SPITFIRES ON SHOW: At the recent opening of the new Cambridge Aerodrome by Sir Kingsley Wood, the new Supermarine fighters made their first public appearance as R.A.F. equipment. Ejector-type exhausts have now enhanced the already impressive performance of these machines.
The Fairey Battle has a single Rolls-Royce Merlin engine;
A breezy impression of the Short-Mayo composite aircraft taking off from the Tay.
An impression of the actual separation a few miles north of Dundee. Major Mayo was an observer in the lower component.
FOR TEACHING DOMINION DEFENCE: Two of the five Airspeed Oxfords recently ordered by New Zealand have been assembled and flown at Auckland. Mr. W. Locke, of Airspeeds, is seen (right) after the assembly test flights. The Oxfords will be attached to the F.T.S. at Wigram, the South Island headquarters of the R.N.Z.A.F.
ENSIGN, the first of the imposing new class for Imperial Airways, arrived at Croydon last week. That worthy veteran Scylla can be glimpsed in the background.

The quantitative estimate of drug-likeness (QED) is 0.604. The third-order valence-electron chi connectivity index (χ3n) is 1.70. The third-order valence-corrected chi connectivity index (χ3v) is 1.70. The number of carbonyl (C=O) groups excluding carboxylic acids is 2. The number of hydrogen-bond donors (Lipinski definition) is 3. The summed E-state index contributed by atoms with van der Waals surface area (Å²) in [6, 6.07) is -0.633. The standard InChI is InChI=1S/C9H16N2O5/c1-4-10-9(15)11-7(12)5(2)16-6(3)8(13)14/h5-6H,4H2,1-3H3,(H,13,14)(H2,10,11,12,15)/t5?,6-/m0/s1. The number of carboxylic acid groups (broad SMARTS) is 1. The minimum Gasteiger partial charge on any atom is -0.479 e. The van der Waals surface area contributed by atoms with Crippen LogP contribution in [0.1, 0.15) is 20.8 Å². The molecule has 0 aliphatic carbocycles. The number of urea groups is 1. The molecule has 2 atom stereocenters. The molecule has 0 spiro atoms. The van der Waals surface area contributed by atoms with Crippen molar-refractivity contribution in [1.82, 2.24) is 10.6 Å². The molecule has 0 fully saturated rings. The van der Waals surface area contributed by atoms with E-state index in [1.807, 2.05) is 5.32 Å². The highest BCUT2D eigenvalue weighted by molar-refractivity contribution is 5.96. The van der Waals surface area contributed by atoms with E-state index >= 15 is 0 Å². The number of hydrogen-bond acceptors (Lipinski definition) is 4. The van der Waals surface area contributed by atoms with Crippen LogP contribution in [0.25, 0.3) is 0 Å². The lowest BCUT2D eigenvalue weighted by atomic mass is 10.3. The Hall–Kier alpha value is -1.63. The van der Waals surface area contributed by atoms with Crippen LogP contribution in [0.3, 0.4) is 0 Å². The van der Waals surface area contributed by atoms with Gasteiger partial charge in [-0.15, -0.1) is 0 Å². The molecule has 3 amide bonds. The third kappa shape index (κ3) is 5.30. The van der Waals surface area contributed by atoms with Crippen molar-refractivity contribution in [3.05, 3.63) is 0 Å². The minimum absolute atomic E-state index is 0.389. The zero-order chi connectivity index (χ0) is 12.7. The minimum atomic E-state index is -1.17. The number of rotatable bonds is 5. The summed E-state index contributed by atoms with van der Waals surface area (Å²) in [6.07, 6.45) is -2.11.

SANS TURRET: The D.H. Don appears in a new form - as a fast communications machine, for which purpose it is now being supplied in quantity to the R.A.F. With the 525 h.p. - for-take-off Gipsy Twelve (or Gipsyking, as it is designated for Service purposes; the Don has a top speed of 213 m.p.h., and cruises at 192 m.p.h. with 62 per cent, power at 11,000ft. One of the two engine-cooling ducts can be seen in the leading edge.
TUG O' WAR: High-speed towing of drogue targets is the chief duty of the new Hawker Henley (Rolls-Royce Merlin) shown in this special Flight photograph.
TUG O' WAR: High-speed towing of drogue targets is the chief duty of the new Hawker Henley (Rolls-Royce Merlin) shown in this special Flight photograph. The drogue cable is wound on a winch driven by a windmill, which can be seen in its out-of-action position, turned edge-on to the slipstream.